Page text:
EAT provided a nice sheet of water-slide decals for playing around with. I applied a few to each configuration, though I found the decals extremely fragile so they tended to break upon application. Use extreme caution when applying these and don't even think about using one of those setting solutions that softens the decals.

The result is a gallery of fairly neat-looking rockets, though I'll admit my paint job was nowhere near as nice as the one Nick got for the instruction photos.

Construction Rating: 4 out of 5

Flight:
The extremely long list of recommended motors on this one covers the gamut of configurations. My transition version measured about 3.6oz and 17.5", and my futuristic came in at 4.9oz and 27", so you can use just about any leftover motors you've got on at least one version of this kit.

Flight prep is a little tricky on these, but once you figure it out, you're in for very quick and simple prepping for each flight. Whichever lower section you select is attached to the upper section by the Kevlar® tether, which is threaded through a hole in the bottom of the chute can. This loop is then threaded through a washer and attached to a snap swivel. The swivel/washer combo prevents the Kevlar® tether from slipping back out of the hole. The chute is then attached to the swivel and packed in the can. The can is inserted into the upper body, lower body inserted into the upper, pack the motor and launch!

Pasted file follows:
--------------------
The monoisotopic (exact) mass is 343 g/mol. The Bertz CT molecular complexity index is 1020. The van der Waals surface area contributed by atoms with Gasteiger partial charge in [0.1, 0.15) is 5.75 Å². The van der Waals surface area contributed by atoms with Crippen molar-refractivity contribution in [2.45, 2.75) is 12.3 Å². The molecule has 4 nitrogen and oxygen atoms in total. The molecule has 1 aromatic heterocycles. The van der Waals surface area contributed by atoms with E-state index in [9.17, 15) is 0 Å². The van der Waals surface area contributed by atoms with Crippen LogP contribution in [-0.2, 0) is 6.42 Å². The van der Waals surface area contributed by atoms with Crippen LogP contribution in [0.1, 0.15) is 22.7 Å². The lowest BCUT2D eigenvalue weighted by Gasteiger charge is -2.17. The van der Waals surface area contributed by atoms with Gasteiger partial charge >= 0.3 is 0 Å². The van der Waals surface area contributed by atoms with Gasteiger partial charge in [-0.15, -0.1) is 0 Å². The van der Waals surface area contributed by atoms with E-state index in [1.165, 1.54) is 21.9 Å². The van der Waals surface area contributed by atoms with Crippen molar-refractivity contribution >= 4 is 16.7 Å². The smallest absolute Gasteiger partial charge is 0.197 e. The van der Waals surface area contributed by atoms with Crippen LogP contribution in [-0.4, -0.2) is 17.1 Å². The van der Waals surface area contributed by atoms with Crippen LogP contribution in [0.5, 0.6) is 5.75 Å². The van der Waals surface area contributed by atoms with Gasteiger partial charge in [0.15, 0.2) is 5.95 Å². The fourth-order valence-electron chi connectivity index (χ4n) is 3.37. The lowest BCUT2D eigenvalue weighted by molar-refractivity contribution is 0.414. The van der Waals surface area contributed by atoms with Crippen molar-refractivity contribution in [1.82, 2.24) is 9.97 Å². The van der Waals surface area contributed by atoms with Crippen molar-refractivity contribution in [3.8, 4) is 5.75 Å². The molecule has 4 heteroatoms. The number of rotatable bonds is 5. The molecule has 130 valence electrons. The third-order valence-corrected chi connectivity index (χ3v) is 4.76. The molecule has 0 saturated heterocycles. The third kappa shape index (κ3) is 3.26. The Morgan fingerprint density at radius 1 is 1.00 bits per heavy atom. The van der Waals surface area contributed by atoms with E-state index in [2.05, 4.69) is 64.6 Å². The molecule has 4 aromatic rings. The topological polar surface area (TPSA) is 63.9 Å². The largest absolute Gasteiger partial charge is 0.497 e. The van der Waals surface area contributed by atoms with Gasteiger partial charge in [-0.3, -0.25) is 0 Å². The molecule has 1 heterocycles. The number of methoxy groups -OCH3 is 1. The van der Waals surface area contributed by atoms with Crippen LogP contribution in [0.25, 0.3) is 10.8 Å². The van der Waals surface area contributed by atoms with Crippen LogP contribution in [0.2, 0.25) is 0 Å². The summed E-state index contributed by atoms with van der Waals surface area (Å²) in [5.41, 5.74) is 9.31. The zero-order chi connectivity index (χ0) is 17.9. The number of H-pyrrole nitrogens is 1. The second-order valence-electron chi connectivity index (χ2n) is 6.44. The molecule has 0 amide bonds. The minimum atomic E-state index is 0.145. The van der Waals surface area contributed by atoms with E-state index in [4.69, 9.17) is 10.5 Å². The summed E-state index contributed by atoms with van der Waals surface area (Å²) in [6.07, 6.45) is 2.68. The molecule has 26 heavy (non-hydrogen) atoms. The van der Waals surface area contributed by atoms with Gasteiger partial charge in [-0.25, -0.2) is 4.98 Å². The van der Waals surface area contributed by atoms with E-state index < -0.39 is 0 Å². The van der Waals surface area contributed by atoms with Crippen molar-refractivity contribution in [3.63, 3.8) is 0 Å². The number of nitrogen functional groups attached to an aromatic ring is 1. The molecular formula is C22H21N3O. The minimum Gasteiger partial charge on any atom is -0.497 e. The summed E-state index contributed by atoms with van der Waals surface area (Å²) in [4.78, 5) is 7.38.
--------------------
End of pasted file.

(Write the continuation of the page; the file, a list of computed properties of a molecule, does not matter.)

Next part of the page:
I flew a first flight for each version over the course of about 30 minutes at a recent club launch. For the transition, I chose a C6-5, making use of the 18/24 adaptor. Straight up flight, ejection at apogee, flawless path. The second flight was using the cluster version, and I "wimped out" with a set of A8-3's (I had a bunch left over from various Blast Off flight packs). Straight up flight, ejection at apogee, flawless path. The third configuration was the futuristic, which I decided to spank with a D12-3. The recommended delay is a 5 and I think that would have been better as mine was a bit early. Certainly no stability problems for any of these, and with the varying combinations available, you can fly anywhere from 100-2400 feet altitudes, making this a great rocket to take out in just about any weather/field conditions.

EAT Triatomic

Recovery: